Q&A: Issues for journalists

The issue of juror anonymity raises a few practical issues for journalists who cover trials. Below are some frequently asked questions and general responses. The answers are not a substitute for legal advice.

Q: Can I challenge a court's order to keep jurors' names or other identifying information secret?

A: Most courts allow the media to intervene in a case to challenge orders affecting newsgathering. Any journalist or media entity wishing to challenge a court's anonymity order may do so by filing a motion to intervene in the case, asking the court to reconsider its order, and if necessary, requesting an expedited appeal of the trial court's order.

In fact, courts will often actually require intervention to gain access. The Virginia Supreme Court ruled in April that the news media must file a motion to intervene in a case in which a judge has closed a courtroom before requesting that an appellate court reverse the trial judge, and threw out two media appeals where that step had not been taken. (Hertz v. Times-World Corp.; Mason v. Richmond Newspapers)

However, some courts question whether the media may properly intervene, especially in criminal trials. (In re Globe Newspaper Co.)

An attorney can help you determine the proper procedure for challenging a court order in your particular case.

Q: If the court seals information about jurors, can I obtain the information from other sources?

A: You can certainly try. In smaller communities, reporters can sometimes visit the courthouse and hope to recognize a juror. Remember, though, journalists may be liable if they break ordinarily applicable laws (such as stealing or engaging in fraud to get the list of jurors) when gathering information.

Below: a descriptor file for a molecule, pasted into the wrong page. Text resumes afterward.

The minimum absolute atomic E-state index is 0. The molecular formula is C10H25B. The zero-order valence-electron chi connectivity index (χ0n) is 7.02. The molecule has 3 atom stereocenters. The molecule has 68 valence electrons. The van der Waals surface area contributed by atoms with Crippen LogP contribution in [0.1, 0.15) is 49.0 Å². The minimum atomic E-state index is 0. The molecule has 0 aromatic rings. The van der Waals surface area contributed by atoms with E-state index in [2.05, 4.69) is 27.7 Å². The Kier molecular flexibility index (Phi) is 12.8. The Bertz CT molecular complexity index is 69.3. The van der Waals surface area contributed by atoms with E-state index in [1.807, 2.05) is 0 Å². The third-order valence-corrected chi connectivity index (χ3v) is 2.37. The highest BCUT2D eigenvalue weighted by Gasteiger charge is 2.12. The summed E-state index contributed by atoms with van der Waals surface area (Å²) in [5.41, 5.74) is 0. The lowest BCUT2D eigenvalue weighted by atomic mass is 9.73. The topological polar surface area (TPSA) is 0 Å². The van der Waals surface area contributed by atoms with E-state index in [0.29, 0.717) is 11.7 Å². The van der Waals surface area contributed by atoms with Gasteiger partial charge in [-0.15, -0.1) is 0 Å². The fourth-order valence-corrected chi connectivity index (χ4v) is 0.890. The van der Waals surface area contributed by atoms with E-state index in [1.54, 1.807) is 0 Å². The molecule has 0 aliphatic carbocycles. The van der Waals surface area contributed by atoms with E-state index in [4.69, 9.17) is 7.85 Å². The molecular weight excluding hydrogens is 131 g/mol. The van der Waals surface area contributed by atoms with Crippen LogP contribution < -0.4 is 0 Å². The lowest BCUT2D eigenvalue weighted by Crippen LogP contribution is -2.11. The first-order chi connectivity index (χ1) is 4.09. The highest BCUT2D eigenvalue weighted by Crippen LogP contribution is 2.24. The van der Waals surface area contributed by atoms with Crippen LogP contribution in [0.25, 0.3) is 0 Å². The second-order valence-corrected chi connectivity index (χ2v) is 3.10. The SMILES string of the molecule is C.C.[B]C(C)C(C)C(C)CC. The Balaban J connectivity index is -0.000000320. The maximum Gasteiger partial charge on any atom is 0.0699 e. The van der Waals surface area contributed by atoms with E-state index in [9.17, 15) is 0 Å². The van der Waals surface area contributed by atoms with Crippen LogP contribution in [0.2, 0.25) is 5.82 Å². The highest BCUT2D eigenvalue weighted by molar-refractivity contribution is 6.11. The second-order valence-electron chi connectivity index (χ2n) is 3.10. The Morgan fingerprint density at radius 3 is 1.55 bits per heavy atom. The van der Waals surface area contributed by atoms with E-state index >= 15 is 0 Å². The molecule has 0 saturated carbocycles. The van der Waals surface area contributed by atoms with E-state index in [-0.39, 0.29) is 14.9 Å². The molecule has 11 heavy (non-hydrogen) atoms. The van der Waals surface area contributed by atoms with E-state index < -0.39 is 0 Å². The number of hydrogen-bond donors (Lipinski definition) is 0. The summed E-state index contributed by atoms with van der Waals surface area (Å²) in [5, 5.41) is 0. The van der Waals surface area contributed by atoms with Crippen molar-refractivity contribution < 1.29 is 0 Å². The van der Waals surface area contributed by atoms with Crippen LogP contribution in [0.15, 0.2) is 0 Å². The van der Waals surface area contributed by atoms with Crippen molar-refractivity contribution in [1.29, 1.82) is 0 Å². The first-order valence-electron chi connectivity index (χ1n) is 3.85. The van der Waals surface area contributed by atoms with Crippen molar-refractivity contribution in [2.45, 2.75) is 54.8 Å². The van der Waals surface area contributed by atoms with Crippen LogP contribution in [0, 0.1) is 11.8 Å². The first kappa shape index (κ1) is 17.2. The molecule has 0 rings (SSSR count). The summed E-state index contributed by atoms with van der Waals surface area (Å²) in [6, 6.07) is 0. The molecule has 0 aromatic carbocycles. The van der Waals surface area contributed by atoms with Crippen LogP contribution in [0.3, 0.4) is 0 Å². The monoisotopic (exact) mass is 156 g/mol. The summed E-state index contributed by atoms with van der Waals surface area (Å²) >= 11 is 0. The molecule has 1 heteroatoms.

Q: If I discover a juror's identity after the court empanels an anonymous jury, can I publish it?

A: Generally, prior restraints on the media are not upheld. Nevertheless, courts have imposed restrictions on the media. A federal appeals court has upheld an order prohibiting the press from asking jurors about other jurors' votes or asking more than once for an interview. (U.S. v. Harrelson)

Judge Edith Clement, who presided over the most recent Edwin Edwards corruption trial in Louisiana, issued an order barring the press from interfering with juror anonymity. Although the order could be considered a prior restraint, an appellate court may view it as a reasonable limitation on press. Five media organizations appealed her order. (U.S. v. Brown, et al.)

Also, be aware that in California, a state statute makes improperly obtaining or releasing sealed juror information a misdemeanor. No one has yet challenged the constitutionality of this statute. (Cal. Code of Civ. Proc. § 237)

Q: Even if anonymity is respected and jurors' names are not used, can I still speak with them at the courthouse?

A: It is generally believed that a judge cannot forbid a jury from speaking with the press after a trial. However, a judge may instruct jurors they are free to refuse interviews or order them to not discuss deliberations or the opinions of other jurors. (U.S. v. Sherman; In re Express News Corp.; Journal Pub. Co. v. Mechem)

Also, as noted previously, one federal appeals court upheld a prohibition on the press from asking one juror about another's votes or asking a juror more than once for an interview. (U.S. v. Harrelson)

Q: Can I photograph or videotape a juror coming out of the courthouse in cases where jurors are supposed to be anonymous?

A: Although courts may prohibit cameras inside the courtroom, it is difficult for a judge to control cameras outside of the courtroom. In one case, however, an Associated Press photographer captured a jury on film while in public. The judge sanctioned the AP by barring all of their reporters from the trial. Judges may try to exert control over all media activities involving jurors. It is questionable whether such orders would be upheld, but one must also consider the financial expense and length of time required to appeal such orders.